Innate immunity and the role of defensins in otitis media

Mark Underwood, Lauren Bakaletz

Research output: Contribution to journalArticlepeer-review

14 Scopus citations


Otitis media is the most common pediatric disease in developed countries and a significant cause of morbidity and hearing loss in developing countries. The innate immune system is essential to protecting the middle ear from infection. Defensins, broad-spectrum cationic antimicrobial peptides, have been implicated in prevention of and the early response to acute otitis media; however, the mechanisms by which defensins and other antimicrobial molecules mediate this protection have not been completely elucidated. In both animal otitis media models and human middle ear epithelial cell culture models, β-defensins are highly induced and effectively kill the common pathogens associated with otitis media. We review the importance of innate immunity in protecting the middle ear and recent advances in understanding the roles of defensins and other antimicrobial molecules in the prevention and treatment of otitis media. The extremely high prevalence of otitis media, in spite of sophisticated innate and adaptive immune systems, is a vexing problem for clinicians and scientists. We therefore also review mechanisms by which bacteria evade innate immune defenses.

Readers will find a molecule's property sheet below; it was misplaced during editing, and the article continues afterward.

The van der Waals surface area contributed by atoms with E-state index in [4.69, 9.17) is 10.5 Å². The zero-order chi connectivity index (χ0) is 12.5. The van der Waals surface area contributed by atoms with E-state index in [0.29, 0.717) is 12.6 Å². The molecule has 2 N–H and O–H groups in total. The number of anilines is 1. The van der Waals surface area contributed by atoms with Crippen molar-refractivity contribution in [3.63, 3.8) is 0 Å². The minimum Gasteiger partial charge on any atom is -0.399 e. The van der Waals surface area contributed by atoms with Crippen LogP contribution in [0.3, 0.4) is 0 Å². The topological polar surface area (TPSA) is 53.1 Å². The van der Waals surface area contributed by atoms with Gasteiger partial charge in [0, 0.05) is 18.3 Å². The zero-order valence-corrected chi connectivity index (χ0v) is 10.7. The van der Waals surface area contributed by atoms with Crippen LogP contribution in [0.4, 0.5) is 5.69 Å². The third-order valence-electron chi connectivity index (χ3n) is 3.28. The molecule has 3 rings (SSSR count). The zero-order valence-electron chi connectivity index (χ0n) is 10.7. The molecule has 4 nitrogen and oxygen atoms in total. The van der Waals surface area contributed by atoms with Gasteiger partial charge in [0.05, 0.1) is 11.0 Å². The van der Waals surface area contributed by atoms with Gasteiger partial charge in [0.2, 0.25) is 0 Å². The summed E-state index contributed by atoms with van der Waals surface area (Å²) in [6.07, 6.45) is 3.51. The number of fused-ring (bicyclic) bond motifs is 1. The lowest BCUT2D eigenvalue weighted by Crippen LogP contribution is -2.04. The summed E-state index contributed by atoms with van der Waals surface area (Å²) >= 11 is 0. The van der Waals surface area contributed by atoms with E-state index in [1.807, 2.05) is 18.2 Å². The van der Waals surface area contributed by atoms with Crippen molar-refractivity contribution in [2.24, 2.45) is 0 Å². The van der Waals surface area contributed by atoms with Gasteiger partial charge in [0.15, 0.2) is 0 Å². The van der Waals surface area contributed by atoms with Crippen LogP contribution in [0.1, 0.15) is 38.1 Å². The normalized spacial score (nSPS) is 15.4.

Original languageEnglish (US)
Pages (from-to)499-507
Number of pages9
JournalCurrent Allergy and Asthma Reports
Issue number6
StatePublished - Dec 2011


  • Antimicrobial peptide
  • Defensin
  • Innate immunity
  • Otitis
  • Otitis media
  • Pathogenesis

ASJC Scopus subject areas

  • Immunology and Allergy
  • Pulmonary and Respiratory Medicine


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